Reboot network equipment - this reboot practice was carried along to not only to PC type devices but routers, switches, and access points as well. if you ssh into a router/switch/ap and sh hardware to see uptime is 2 years and you've tried everything else under the sun a reboot is probably necessary, every once in a while you get a process on the device that has a slight memory leak or doesn't perform proper garbage collection, a reboot will zap it or you'll meet the #### of death/rommon mode when something else dies

    Is it plugged in - everything from network cables to video cables to power cables to printer cables and everything else in between, this happened A LOT

    Is it powered on - of course it isn't!

    Delete temp files - IE history - cookies, %systemroot%\temp, etc, it wasn't uncommon to remove 10 gigs of temp files in one sitting

    Defrag, scandisk - of course after you remove 10 gigs of temp files its a good idea to run defrag, etc to speed things up

    In IE after the massive cleanup set local cache to some manageable amount like 512mb or 1gb instead of "5% of the available disk" - speeds things up, same thing with history - 5 days instead of 30, etc

    Network settings - the company had a strict set of internal DNS and WINS servers, these were often changed and pointed to public DNS like Google, standard ip settings, we primarily used static IPs, but we had a lot of DHCP resources as well - default gateway missing was also common - if your remote device doesn't have a default gateway, guess what you cant ping?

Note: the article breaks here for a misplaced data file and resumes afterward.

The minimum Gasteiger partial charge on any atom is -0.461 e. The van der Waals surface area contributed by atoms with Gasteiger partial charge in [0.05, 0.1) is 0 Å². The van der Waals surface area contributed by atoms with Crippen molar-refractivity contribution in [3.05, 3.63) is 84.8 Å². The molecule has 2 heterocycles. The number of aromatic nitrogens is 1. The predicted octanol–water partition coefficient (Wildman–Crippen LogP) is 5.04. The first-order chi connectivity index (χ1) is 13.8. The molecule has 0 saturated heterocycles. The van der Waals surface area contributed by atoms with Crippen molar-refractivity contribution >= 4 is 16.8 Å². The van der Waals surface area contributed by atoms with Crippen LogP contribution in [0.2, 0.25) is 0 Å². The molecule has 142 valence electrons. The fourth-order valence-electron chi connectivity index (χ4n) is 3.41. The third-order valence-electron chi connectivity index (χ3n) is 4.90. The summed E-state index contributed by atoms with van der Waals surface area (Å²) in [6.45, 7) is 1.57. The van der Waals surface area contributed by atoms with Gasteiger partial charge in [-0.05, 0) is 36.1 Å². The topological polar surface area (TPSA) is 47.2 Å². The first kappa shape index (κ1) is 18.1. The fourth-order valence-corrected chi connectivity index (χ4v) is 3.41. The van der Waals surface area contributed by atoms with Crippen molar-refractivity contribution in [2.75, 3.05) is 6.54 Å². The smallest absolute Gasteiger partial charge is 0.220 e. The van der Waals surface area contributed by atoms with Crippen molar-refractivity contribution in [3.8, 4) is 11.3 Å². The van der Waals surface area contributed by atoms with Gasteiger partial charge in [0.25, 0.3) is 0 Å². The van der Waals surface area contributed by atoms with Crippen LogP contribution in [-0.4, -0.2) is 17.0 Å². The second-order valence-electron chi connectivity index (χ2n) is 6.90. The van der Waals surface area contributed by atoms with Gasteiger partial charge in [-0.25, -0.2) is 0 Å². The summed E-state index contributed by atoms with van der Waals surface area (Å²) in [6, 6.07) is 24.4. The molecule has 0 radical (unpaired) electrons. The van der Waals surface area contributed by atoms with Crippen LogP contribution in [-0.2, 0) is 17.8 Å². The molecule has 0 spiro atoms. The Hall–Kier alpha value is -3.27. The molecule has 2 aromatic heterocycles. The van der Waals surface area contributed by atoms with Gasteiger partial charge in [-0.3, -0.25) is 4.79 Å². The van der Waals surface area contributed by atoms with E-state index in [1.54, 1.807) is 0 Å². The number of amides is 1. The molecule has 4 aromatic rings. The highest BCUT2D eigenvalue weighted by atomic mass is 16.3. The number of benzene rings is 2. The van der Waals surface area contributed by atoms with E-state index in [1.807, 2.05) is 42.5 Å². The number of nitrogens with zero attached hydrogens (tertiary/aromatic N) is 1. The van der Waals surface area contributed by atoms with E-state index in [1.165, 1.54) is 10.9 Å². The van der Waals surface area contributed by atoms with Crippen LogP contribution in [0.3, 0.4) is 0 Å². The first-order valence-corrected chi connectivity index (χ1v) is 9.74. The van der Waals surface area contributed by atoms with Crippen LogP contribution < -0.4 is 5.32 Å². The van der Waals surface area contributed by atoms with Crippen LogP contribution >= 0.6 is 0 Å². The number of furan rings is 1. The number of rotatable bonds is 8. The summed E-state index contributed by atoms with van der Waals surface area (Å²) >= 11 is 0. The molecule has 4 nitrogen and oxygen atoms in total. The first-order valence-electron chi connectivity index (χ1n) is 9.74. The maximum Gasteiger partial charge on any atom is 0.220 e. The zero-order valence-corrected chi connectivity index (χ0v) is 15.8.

New hard drive - some problems just require a new hard drive, if significant time is spent and many different eyes look at it - not just helpdesk eyes, a new hard drive was more common than not, it wasn't worth it business wise to prove that you are the elite king of troubleshooting and you could "fix it if I only had 1 more hour" - that 1 hour could be spent doing a hard drive swap - done. Also, any time a PC got a virus / spyware, instant hard drive replacement. 5 years ago, ya maybe try to clean it, but how do you know it isn't a root kit? You don't, and with so many root kits out today it isn't even worth it to have to worry about it from a business standpoint. Especially when your organization has to maintain PCI compliance. I didn't want to have to explain to our CLO and ELT why card holder data escaped on a machine I touched with my Level 80 wand of virus removal that proc'd Avatar and KillRootKitDead

    AD troubleshooting - user in wrong group, user disabled, user locked out, user doesn't exist, user spelled their name wrong, manager spelled the new users name wrong when creating them, profiles yuck, the standard